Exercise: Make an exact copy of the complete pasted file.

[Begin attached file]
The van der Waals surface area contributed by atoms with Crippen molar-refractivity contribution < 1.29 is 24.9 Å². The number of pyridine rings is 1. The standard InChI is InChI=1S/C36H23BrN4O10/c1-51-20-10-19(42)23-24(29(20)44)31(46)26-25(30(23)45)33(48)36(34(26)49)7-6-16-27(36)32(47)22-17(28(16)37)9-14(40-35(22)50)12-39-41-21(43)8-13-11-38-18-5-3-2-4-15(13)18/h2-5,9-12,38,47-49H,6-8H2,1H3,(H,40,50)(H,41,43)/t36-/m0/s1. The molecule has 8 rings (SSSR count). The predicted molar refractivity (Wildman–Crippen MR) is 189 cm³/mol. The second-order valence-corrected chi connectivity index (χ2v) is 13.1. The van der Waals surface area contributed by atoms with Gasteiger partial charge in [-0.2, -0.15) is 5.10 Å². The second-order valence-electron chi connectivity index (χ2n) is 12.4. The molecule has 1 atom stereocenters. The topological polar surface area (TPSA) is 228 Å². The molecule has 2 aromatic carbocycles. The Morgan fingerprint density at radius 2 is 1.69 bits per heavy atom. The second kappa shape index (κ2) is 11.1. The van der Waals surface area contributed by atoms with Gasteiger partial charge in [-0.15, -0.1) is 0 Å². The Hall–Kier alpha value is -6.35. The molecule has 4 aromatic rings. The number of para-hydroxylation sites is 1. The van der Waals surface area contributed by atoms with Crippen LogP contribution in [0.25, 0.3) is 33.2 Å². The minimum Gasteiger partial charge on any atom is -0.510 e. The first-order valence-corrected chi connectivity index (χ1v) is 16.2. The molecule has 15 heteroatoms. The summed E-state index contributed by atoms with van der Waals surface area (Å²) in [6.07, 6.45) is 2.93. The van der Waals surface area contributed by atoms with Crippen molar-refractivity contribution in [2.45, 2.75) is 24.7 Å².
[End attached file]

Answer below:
The van der Waals surface area contributed by atoms with Crippen molar-refractivity contribution < 1.29 is 24.9 Å². The number of pyridine rings is 1. The standard InChI is InChI=1S/C36H23BrN4O10/c1-51-20-10-19(42)23-24(29(20)44)31(46)26-25(30(23)45)33(48)36(34(26)49)7-6-16-27(36)32(47)22-17(28(16)37)9-14(40-35(22)50)12-39-41-21(43)8-13-11-38-18-5-3-2-4-15(13)18/h2-5,9-12,38,47-49H,6-8H2,1H3,(H,40,50)(H,41,43)/t36-/m0/s1. The molecule has 8 rings (SSSR count). The predicted molar refractivity (Wildman–Crippen MR) is 189 cm³/mol. The second-order valence-corrected chi connectivity index (χ2v) is 13.1. The van der Waals surface area contributed by atoms with Gasteiger partial charge in [-0.2, -0.15) is 5.10 Å². The second-order valence-electron chi connectivity index (χ2n) is 12.4. The molecule has 1 atom stereocenters. The topological polar surface area (TPSA) is 228 Å². The molecule has 2 aromatic carbocycles. The Morgan fingerprint density at radius 2 is 1.69 bits per heavy atom. The second kappa shape index (κ2) is 11.1. The van der Waals surface area contributed by atoms with Gasteiger partial charge in [-0.15, -0.1) is 0 Å². The Hall–Kier alpha value is -6.35. The molecule has 4 aromatic rings. The number of para-hydroxylation sites is 1. The van der Waals surface area contributed by atoms with Crippen LogP contribution in [0.25, 0.3) is 33.2 Å². The minimum Gasteiger partial charge on any atom is -0.510 e. The first-order valence-corrected chi connectivity index (χ1v) is 16.2. The molecule has 15 heteroatoms. The summed E-state index contributed by atoms with van der Waals surface area (Å²) in [6.07, 6.45) is 2.93. The van der Waals surface area contributed by atoms with Crippen molar-refractivity contribution in [2.45, 2.75) is 24.7 Å².